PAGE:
Archive for the ‘Health through Yoga’ Category
By Simon Borg-Olivier MSc BAppSc (Physiotherapy)
Most people in the world of modern yoga are not actually doing yoga while they are engaged in the activities of posture, movement, and breathing, but instead, they are doing exercise or having a workout, which is often painful, or at least uncomfortable, and after which they are often tired, and hungry.
This is not wrong as such, and this type of practice, if you can persist with it, can make you stronger and more flexible fairly rapidly, but it can also put a lot of people off yoga as it tends to increase stress levels, pain, and the chances of injury.
Are you doing yoga, or are you doing exercise?
In my youth, this was the type of practice that I often did. When you are young, in your teens and early twenties, many people have a healthy body and lots of energy to spare. But when you are over thirty, and especially when you enter you forties, fifties and beyond, it is not so important to do exercise that makes you stronger and more flexible, but more important to do yoga that keeps your muscles and bones healthy, decreases stress levels while increasing your energy levels and enhancing the health of your internal organs.
I am now in my fifties, and for me, yoga in the last 15 years has become a blissful activity that feels amazing while practicing it. After finishing my practice, I feel calmer, more peaceful and grounded, yet I have more energy, I am less hungry, and feel like I have had a good rest. This may sound silly to some people, but my practice usually feels like I am in a warm bath being massaged by someone who loves me. After my practice I feel more flexible without having done any intense stretching exercises, I feel like I have made myself stronger without feeling any tension, and I feel like I have improved my circulation without making my heart work much harder.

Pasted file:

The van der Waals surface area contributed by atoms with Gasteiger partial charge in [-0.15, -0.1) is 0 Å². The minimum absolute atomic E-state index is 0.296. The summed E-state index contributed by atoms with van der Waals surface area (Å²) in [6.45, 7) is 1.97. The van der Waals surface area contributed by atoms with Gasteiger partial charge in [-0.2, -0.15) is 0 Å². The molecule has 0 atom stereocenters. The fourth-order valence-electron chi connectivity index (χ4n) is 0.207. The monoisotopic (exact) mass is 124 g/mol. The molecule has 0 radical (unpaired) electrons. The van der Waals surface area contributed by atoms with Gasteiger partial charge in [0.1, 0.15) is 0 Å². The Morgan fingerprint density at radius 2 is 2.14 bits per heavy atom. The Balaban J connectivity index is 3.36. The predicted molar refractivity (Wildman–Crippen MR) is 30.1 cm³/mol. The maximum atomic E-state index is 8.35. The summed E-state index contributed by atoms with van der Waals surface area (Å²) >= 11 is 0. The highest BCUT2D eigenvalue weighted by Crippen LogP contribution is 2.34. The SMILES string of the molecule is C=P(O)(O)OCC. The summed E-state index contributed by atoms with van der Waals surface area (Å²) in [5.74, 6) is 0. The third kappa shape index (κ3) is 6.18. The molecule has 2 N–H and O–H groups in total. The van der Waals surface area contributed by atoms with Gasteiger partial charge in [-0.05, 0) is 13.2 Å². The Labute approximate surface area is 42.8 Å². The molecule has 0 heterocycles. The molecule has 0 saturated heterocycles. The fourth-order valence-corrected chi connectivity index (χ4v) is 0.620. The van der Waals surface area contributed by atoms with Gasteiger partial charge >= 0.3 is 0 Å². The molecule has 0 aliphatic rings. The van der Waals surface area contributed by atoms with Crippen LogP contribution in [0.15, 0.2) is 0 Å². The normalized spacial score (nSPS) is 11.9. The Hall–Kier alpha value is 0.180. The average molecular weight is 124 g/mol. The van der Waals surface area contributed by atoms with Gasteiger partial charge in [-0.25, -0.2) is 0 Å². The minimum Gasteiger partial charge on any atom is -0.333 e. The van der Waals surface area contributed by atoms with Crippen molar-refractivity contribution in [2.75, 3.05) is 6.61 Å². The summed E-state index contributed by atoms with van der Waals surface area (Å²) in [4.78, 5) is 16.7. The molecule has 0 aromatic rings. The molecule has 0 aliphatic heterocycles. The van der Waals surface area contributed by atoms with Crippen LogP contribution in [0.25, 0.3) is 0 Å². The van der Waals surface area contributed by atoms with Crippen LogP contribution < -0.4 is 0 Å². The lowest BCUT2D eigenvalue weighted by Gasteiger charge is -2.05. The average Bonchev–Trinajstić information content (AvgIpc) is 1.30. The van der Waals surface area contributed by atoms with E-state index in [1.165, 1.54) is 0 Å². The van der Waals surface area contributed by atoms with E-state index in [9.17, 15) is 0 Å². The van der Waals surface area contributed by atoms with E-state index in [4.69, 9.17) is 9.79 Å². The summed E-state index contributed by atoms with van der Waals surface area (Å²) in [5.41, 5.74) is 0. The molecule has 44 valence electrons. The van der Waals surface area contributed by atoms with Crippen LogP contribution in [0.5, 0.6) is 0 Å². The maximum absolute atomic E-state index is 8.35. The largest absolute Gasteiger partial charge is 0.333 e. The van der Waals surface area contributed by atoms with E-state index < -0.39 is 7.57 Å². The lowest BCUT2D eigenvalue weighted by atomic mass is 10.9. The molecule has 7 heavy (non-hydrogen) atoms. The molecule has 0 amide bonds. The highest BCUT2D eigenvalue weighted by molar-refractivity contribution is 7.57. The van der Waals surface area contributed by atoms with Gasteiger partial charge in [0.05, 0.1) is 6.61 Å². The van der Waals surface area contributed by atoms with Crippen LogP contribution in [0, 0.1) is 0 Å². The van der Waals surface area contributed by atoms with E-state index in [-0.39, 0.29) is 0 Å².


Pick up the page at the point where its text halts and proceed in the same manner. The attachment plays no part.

Most people block their yoga
Things that people mostly associate with yoga are also the things that actually stop your yoga. On a global level, one could say that yoga is ‘the realisation that your individual consciousness is one with universal consciousness.’ This is the idea perhaps that we are all connected as one family, and that the universe is one integrated whole. But on a physical level, individual and personal yoga is to do with realising that the mind and the whole body are connected as one integrated and functional unit. The best way to achieve this physical connection and truly realise it is to enhance the flow of energy and information through the body. This on a practical level means, amongst other things, improving the flow of blood to the blood vessels. In other words, enhancing circulation within the body. The contemporary Chines Master Zhen Hua Yang says that there are only three things you have to do to get yoga in your body:
- Unblock the blockages (that prevent the movement of energy in the body)
- Make the energy move
- Just sit back and enjoy the natural state of paradise inside us that is our natural state.
Are your muscles not working as well as they used to? Are you getting unexplained pain or altered sensations in your arms or your legs? You may be able to get some improvement in your condition by mobilising your nerve tissue, which is also known as nerve tensioning, or neural mobilisation and often -although incorrectly - as ‘nerve stretching’.
Nerve tensioning is often referred to as ‘nerve stretching’ for simplicity. However, because the actual nerve tissue is rarely stretched without potentially causing damage, the technically correct term for what is occurring during many yoga asanas (postures) and mudras (energy controlling gestures), is nerve tensioning or neural mobilisation.